Fennick extracted himself from the vehicle and wiped the back of his hand across the bandana tied around his forehead. He grinned brightly at his companion, white teeth flashing against tanned skin and sun-bleached hair as he proclaimed, "See that, old man? I am a genius! What would you do without me?"

The older man just raised an eyebrow and yanked the youth's bandana down over his eyes as he crossed over to the driver's side to take the wheel.

The teenager scowled and pushed it back up. "What, not even a thank you?" he grumbled loudly, following Leto around the car like a sulking puppy. "If it wasn't for me, you would be stranded out here with some other poor sod for the Scions to…" His voice trailed away as he spotted something on the horizon.

"What are you doing? Get in the jeep."

Fennick ignored him and pointed off into the endless twilight. "Hey, do you see that?"

"Seriously, kid. If this thing dies—"

"Humour me for a bit, old man."

"Twenty-six is not old, you brat," muttered Leto under his breath, but he shielded his eyes and did as the boy bid.

Somewhere off in the distance was a darkened patch of sky. He eyed it warily. The sky never darkened, not naturally, not around here anyway—not since the Cataclysm occurred and the Earth had stopped spinning on its axis. This was the land of Eternal Twilight, and a shadow in the sky usually meant one thing…

"Scion," he growled, but Fennick shook his head.

"No look closer, it's not dense enough. Looks like smoke to me. Could be a city, and a city means supplies. That's why we're out here isn't it?"

"Yeah, yeah. Good boy," said Leto, reaching out to pat the youth on the head. "Now hurry up and get in the car, Fen."

The teenager glowered as he opened the door and hopped in. "What am I, a dog?"


Fennick had been right in guessing that the shadow was a city. A damn good thing too, considering that if it wasn't, it would be Scion, and it if was a Scion, they'd both be dead. But one look at the burning piles of rubble and the craters in the streets and it was clear to both men that one had been here—recently too.

"Poor whelps," murmured Fen as he surveyed the destruction around them. "If only we'd come earlier…"

Leto snorted. "If we'd been here earlier we'd be gone as well," he said, as he manoeuvred the jeep over the debris. Then the engine spluttered and died. "Aaah, fuck, I thought you'd fixed it."

Fennick held up his hands. "Hey, don't blame me! Best I could do was a patch job; it needs new parts alright."

"Yeah, yeah, whatever. You get it started again and I'll go scrounging for supplies."

"Aye aye, Captain," replied Fennick, treating his companion to a mock-salute as he retrieved his tools and got out.

Leto rolled his eyes. Smart-assed brat. "Don't leave your gun in the car, fool. What if there are Scavengers about?"

Fen just waved him off. "I wasn't born yesterday, old man. You worry about not getting jumped while you search the buildings and I'll worry about not getting bitten in the ass while my head's in the hood, okay?"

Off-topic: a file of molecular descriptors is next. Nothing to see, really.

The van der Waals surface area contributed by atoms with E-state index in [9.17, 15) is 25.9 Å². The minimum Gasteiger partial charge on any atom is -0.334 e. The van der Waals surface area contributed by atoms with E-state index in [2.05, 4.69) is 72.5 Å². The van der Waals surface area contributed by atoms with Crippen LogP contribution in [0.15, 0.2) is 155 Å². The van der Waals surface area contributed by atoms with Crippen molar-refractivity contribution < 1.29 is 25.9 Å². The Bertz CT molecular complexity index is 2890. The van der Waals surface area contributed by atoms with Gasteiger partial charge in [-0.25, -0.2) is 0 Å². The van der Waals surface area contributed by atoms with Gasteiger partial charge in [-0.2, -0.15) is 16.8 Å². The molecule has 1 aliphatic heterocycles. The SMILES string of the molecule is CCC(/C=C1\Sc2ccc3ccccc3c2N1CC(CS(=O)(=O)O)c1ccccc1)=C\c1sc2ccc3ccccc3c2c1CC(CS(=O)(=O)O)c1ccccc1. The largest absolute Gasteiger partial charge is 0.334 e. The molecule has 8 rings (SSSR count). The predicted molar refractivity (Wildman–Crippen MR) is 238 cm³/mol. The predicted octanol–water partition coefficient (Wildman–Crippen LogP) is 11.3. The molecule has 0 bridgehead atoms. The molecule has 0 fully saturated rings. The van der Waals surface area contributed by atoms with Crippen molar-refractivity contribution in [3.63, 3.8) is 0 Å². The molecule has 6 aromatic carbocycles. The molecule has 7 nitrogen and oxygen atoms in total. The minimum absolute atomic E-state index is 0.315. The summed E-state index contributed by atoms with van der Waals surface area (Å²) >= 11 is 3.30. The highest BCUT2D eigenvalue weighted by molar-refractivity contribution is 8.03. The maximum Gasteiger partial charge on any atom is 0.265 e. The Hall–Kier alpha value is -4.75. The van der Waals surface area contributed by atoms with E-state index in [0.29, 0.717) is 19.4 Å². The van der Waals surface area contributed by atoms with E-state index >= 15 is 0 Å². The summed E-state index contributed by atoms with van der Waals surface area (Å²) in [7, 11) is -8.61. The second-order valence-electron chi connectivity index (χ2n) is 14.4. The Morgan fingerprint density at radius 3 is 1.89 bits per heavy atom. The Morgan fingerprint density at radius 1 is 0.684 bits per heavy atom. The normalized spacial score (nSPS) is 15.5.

Leto shook his head and walked away. With an attitude like that, it was nothing short of a miracle that the kid was still alive today.

He clambered across the rubble, mapping the city out in his head. If this place was similar to most other settlements, the outer buildings would be useless to him; usually they were watchtowers and armouries. He was after the bunkers and food stores, which were, more often than not, in the very centre of the town and buried underground. Though seeing how tall the buildings here were, he was beginning to doubt that was the case.

This city looked like it was pre-Cataclysm, with towering blocks of offices and apartments all lined up in grids, though almost all of them had collapsed in the Scion attack. He tsk-ed quietly at their foolishness and shook his head; rookie mistake, living in a place where the structures were so tall. They might as well have painted targets on their foreheads. Ah, but he shouldn't think ill of the dead—or the not-so-dead in the case of the unlucky ones.

He raised his gun as an ear-piercing shriek shattered the air. Speak of the Devil and he shall appear, thought Leto somewhat irritably. There were Scavengers about after all. He hoped Fennick had listened and put a firearm somewhere in reach; though the noise was coming from somewhere in front of him, rather than the direction of the jeep. Well, so long as they were distracted he could go searching in peace.

"Stay away!" He turned his head as a panicked voice met his ears. Ignore it, Leto, ignore it, he told himself. While they're distracted you can go gather food.

He took two steps in the other direction, then halted as the woman began to scream.

Aah, fuck it…

He checked his magazine and ran towards the sound.


The Scavenger jumped out at her. Acting on pure, raw instinct, she kicked the creature in the face. It yelped like a wounded animal and flew backwards; its nose was crushed and black ooze dripped down its face where its translucent skin had broken. She blinked. She hadn't even lashed out that hard.

"Scavengers are as dangerous as rabid dogs, but physically they're weak," said a man's voice in her head. Whose voice was that? Shit, she couldn't remember.

The unwounded Scavengers snarled at her. She could see their muscles tensing to pounce. Terror welled up in the back of her throat. That previous kick had been a fluke. There was no way she could take them all!

A voice roared out in the distance. "Cover your ears and get down!"

She froze. What? Then the words processed and she flattened herself onto the concrete as the sound of gunfire exploded from out of nowhere. Her ears rang painfully. She heard the Scavengers shriek and yelp. Something wet splattered against her cheek.

When the rattling of bullets finally died down she sat up and opened her eyes.

The Scavengers were dead. More or less shredded to pieces and scattered along the asphalt. She touched a hand to her face and wiped black Scavenger blood from her skin—no it wasn't blood, it didn't have the same consistency. It was more of a thick slime than a liquid...

Her stomach heaved and she lurched, ejecting a small puddle of vomit and bile onto the ground as she coughed, hacked and retched. What the hell is going on in this place? What happened to the city? What the fuck is wrong with those things? She gasped for air as all her confused thoughts surged forward, and burst into chest-wracking sobs.

Footsteps came towards her and stopped. Someone crouched beside her. A large hand rubbed her soothingly on the back. "It's okay," said her saviour. "You're safe. I've got you."

She just leaned on her hands and knees and cried.